How Are My Assets Divided During a Divorce?

How Are My Assets Divided During a Divorce?

There are many, many, questions that arise during a dissolution of marriage proceeding. Women who have not worked outside the home or whose job resulted in a smaller salary than their spouse often inquire as to how the property and money obtained during marriage will be divided.

Some fear that they will only receive a portion of the community assets since their monetary contribution during the marriage was not as high as their husband’s. Others worry that because their salary was used to pay the grocery bill, utilities, or for nights out, that their spouse may walk away with most of their assets. Regardless of how a woman earmarked her earnings with her husband during marriage, the application of the Family Code to dissolutions isn’t quite as rigid.

California is a community property state, which means that, subject to a few exceptions, everything acquired and all money earned during marriage is owned equally by both spouses. During a divorce, the general approach is for each spouse to take half of everything accumulated.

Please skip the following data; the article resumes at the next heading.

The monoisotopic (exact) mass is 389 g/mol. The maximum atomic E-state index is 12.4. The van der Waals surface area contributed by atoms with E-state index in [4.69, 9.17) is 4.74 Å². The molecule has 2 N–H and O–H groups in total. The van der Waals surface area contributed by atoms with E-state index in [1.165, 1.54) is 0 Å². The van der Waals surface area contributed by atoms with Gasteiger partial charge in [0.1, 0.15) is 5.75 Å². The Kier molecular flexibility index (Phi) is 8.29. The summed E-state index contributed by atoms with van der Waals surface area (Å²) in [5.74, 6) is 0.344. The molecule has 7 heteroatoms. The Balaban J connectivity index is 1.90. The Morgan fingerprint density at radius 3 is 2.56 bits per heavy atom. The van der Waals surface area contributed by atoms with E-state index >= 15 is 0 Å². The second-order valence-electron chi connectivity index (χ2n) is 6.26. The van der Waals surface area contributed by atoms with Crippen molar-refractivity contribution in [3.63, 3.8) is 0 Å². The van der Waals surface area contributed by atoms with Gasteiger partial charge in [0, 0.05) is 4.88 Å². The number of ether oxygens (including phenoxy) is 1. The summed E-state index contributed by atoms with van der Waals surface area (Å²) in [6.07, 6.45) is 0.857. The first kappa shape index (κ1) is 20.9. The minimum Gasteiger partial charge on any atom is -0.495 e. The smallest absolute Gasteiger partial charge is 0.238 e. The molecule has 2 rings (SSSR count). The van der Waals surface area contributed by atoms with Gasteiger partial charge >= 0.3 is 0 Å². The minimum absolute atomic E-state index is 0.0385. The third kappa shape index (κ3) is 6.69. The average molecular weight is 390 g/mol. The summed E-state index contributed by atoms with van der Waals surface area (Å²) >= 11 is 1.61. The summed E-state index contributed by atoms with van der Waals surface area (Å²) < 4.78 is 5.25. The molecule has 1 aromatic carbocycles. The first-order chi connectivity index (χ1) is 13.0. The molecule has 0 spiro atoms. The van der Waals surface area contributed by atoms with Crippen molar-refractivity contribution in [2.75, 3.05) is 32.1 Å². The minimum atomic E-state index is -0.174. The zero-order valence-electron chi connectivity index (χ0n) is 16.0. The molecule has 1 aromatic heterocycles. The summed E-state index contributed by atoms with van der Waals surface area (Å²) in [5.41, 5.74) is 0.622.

That means that a Judge presiding over a family law case will look to divide the parties’ assets as evenly as possible, barring any outstanding debts or reimbursements owed.

For many clients, especially women who have placed home and family above careers with high salaries, this comes as great news. Of course, some spouses firmly believe that since they contributed more financially during marriage, they should receive a larger share of the community assets. Should you find yourself in a dissolution proceeding, you can rest assured that the application of the Family Code will ensure you receive a fair and just division of assets.

The attorneys at Cottle Keen Lopiccolo & Heyde can help you assess your finances and guide you through the issues of support during a dissolution.

Dana M. Heyde is dedicated to making sure each client is fully informed about the legal process and feels comfortable with all the decisions made on their behalf. During her years of practice, Dana M. Heyde represented businesses in civil disputes by using cost efficient and focused methods.

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